England’s Euro 2016 nightmare returns with Iceland’s Wembley visit

<span>The loss to Iceland at Euro 2106 was, according to Alan Shearer, ‘the worst performance I’ve seen from an England team’.</span><span>Photograph: Lars Baron/Getty Images</span>
The loss to Iceland at Euro 2106 was, according to Alan Shearer, ‘the worst performance I’ve seen from an England team’.Photograph: Lars Baron/Getty Images

A series of red-roofed villas are perched high on the steep Mediterranean hillsides above the Stade de Nice. Viewed from certain angles they can appear in peril of sliding down into the city beneath. It is an optical illusion, unlike England’s painful, vertiginous, fall from grace in that arena on 27 June 2016.

Roy Hodgson’s side lost 2-1 to Iceland in France as Euro 2016 entered the last 16 and the continent came to terms with the UK’s Brexit vote and David Cameron’s resignation as prime minister.

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Given it was Iceland’s first appearance at a major international tournament few predicted they would not only knock out England but prompt Hodgson’s resignation. When the triumphant defender Kári Árnason declared his team had “shocked the world” no hyperbole was involved. “We all believed, the rest of the world didn’t, but we did,” he said. “This is without a doubt the biggest result in Icelandic football history.”

Goals from Ragnar Sigurdsson and Kolbeinn Sigthórsson ensured it was also one of England’s worst. It seemed they had failed to calculate Iceland had not risen from 131st in Fifa’s rankings to 34th over the previous four years by accident. Maybe the squad made the mistake of regarding an island nation lacking a professional club and with a population of 330,000 as pushovers.

Memories of a chastening reverse remain vivid in Football Association circles, perhaps prompting Gareth Southgate to send a not-so-subliminal warning to his Germany-bound Euro 2024 squad to guard against complacency.

Iceland’s visit to Wembley for Friday’s final warmup will prompt widespread recollections of Wayne Rooney propelling England into the lead from the penalty spot after four minutes in Nice before everything swiftly unravelled. By the 18th minute, Iceland were ahead as they reminded everyone precisely why they had beaten Austria and drawn with Portugal and Hungary during the group stage.

Their co-manager Heimir Hallgrímsson – a part-time dentist who shared the coaching role with Lars Lagerback – reflected on a surprising lack of stress. “I was more relaxed against England than Austria,” he said. “If someone had told me we’d reach the last eight I wouldn’t have believed it. But the opportunity put in our hand was huge … and life-changing.”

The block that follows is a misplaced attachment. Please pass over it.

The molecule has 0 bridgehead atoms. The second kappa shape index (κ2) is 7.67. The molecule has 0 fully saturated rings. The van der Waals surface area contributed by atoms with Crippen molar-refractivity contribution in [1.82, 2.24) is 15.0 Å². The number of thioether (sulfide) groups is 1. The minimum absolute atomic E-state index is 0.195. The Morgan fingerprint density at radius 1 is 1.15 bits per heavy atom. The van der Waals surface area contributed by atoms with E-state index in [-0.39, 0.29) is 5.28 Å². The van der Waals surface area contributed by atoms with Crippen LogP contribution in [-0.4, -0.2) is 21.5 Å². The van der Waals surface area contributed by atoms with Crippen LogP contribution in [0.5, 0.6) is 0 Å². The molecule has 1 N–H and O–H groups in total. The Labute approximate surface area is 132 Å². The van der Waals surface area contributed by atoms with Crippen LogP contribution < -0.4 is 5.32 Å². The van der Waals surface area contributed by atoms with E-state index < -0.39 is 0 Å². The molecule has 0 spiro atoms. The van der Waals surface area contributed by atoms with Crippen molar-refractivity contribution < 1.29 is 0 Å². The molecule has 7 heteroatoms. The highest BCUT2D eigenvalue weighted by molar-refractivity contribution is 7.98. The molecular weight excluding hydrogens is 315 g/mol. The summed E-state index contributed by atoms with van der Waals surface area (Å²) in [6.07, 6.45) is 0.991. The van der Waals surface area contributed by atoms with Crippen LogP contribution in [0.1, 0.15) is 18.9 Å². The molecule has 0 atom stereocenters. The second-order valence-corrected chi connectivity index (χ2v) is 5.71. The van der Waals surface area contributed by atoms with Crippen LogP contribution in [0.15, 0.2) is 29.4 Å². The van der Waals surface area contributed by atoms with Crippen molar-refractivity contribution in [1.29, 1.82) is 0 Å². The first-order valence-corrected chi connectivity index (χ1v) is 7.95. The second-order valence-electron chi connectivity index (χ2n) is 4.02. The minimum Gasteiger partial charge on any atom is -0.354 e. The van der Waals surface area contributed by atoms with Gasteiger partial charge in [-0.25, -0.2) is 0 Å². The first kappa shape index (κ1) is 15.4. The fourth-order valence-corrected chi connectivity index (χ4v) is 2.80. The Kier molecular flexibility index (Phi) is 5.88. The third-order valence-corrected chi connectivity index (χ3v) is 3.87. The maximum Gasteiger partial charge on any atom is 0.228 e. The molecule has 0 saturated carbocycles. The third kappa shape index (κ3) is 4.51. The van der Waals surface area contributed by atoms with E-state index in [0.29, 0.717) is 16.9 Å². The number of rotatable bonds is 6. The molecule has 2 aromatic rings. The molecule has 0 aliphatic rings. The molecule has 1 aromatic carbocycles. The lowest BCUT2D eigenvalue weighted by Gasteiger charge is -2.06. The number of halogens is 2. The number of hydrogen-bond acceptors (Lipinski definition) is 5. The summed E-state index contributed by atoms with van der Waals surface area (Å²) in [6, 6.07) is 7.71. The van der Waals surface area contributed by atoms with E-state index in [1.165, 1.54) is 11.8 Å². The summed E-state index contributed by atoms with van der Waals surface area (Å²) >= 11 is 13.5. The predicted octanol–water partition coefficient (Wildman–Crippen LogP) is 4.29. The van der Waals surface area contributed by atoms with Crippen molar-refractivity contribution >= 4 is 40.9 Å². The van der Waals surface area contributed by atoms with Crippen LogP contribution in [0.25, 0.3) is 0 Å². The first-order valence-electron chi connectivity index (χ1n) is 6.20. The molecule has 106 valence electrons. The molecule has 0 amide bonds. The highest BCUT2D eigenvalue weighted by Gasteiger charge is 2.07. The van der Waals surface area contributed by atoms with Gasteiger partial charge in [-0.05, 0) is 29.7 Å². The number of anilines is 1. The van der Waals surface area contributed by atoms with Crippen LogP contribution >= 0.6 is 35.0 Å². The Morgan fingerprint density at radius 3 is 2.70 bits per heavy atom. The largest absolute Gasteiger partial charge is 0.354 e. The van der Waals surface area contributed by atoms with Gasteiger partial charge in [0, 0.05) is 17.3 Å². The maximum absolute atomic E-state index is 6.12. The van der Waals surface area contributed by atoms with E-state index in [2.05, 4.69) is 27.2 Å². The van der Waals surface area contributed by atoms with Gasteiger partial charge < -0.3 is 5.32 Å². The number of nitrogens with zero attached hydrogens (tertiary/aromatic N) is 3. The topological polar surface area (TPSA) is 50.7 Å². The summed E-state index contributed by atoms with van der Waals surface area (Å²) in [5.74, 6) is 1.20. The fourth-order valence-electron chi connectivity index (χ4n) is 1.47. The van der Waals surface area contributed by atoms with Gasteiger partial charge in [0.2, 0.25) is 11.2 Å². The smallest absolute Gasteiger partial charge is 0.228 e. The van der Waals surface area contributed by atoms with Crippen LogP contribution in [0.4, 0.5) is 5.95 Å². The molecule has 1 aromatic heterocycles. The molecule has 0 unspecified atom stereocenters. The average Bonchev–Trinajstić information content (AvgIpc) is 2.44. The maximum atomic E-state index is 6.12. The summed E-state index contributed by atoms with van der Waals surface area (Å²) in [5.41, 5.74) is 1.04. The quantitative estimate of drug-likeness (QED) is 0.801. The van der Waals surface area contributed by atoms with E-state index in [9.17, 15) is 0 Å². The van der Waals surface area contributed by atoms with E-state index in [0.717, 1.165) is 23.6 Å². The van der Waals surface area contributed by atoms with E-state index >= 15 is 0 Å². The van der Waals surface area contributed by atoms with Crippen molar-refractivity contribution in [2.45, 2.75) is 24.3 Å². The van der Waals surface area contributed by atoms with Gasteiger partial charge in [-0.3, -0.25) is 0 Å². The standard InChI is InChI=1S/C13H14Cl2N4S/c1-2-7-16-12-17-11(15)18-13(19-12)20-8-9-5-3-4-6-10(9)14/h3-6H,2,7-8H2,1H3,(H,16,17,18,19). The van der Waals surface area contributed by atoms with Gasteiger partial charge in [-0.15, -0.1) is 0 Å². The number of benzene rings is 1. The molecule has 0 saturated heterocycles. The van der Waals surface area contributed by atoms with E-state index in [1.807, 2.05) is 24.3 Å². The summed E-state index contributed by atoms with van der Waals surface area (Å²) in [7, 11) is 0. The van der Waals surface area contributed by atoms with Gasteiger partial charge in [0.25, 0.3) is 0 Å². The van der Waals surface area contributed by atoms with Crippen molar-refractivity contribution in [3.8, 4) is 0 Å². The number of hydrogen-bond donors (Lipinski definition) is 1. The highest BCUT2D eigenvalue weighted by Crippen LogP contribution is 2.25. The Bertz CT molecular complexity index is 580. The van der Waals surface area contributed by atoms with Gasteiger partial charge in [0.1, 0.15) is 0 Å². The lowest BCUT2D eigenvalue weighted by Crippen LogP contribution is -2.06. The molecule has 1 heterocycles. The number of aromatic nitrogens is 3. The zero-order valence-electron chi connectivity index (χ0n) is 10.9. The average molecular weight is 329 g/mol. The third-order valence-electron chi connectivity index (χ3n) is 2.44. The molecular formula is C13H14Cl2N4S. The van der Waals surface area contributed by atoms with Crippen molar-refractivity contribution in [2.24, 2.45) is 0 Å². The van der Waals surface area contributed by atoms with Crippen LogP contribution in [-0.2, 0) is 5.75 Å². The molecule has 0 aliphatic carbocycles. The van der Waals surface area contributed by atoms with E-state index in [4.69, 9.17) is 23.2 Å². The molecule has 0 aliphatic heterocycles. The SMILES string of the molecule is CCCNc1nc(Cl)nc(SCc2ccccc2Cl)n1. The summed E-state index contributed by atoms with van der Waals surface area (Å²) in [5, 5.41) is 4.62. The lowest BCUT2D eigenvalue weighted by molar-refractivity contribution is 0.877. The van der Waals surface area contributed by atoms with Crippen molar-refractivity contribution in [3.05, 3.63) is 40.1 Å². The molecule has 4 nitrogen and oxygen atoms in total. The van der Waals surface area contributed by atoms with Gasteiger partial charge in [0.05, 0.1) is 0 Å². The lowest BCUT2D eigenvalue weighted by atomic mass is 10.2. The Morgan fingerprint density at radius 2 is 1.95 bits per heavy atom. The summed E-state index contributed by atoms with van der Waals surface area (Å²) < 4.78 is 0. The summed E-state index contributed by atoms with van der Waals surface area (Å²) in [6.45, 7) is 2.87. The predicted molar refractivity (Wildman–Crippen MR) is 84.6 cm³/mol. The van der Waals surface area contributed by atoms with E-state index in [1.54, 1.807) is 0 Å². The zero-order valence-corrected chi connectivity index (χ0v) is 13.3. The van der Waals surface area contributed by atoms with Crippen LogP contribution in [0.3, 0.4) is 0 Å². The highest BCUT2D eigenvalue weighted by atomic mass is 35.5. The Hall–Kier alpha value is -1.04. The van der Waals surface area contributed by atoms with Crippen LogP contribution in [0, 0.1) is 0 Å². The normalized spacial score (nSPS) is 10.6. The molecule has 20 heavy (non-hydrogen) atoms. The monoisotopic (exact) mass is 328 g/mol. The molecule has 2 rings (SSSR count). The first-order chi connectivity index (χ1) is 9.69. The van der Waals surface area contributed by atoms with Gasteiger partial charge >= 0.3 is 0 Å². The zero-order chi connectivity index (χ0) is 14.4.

The former England captain Alan Shearer said: “That was the worst performance I’ve seen from an England team. Ever. It was tactically inept.”

Sigurdsson detected a certain complacency among the opposition. “England thought it would be a walk in the park,” he said. “But we had faith in our ability. We didn’t feel England created any chances. We were just heading away long balls. I wasn’t stressed in the second half.”

If that represented a damning indictment, the Icelandic TV football commentator Gudmundur Benediktsson relished referencing the wisdom of the UK’s decision to leave the EU after a watershed referendum four days earlier. “Live the way you want England,” he said. “Iceland’s going to play France. You can go home. You can go out of Europe. You can go wherever the hell you want.”

Hodgson knew it was time to draw a curtain on his four-year tenure. “I’m sorry it will have to end this way,” said a man who, like Cameron, is unlikely to forget the final week of June 2016. “I’d have loved to have stayed on for another two years. But I know we’re in a results business. These things happen.”

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Southgate can only trust that memory alone will prevent history from repeating itself at Wembley. It is perhaps useful that two of his squad, Harry Kane and Kyle Walker, played in Nice eight years ago. Although Sam Allardyce succeeded Hodgson, his tenure was so brief there barely proved time to stamp the initials SA on his tracksuit. Accordingly, Southgate was well established when England twice met Iceland again four years ago.

Those Nations League matches, played out against the behind closed doors backdrop of the Covid pandemic, resulted in a narrow 1-0 England win in Reykjavik in September 2020 and a 4-0 Wembley victory two months later.

Fast forward to the present day and as a UK general election beckons, Southgate is braced for an unofficial national referendum on his future after England play their final game at the Euros. Opting to limber up with a reunion against an Iceland side disappointed to miss out on Euro 2024 and coached by the experienced Åge Hareide may help him avoid an abruptly unscheduled, Hodgson-style, departure from Germany.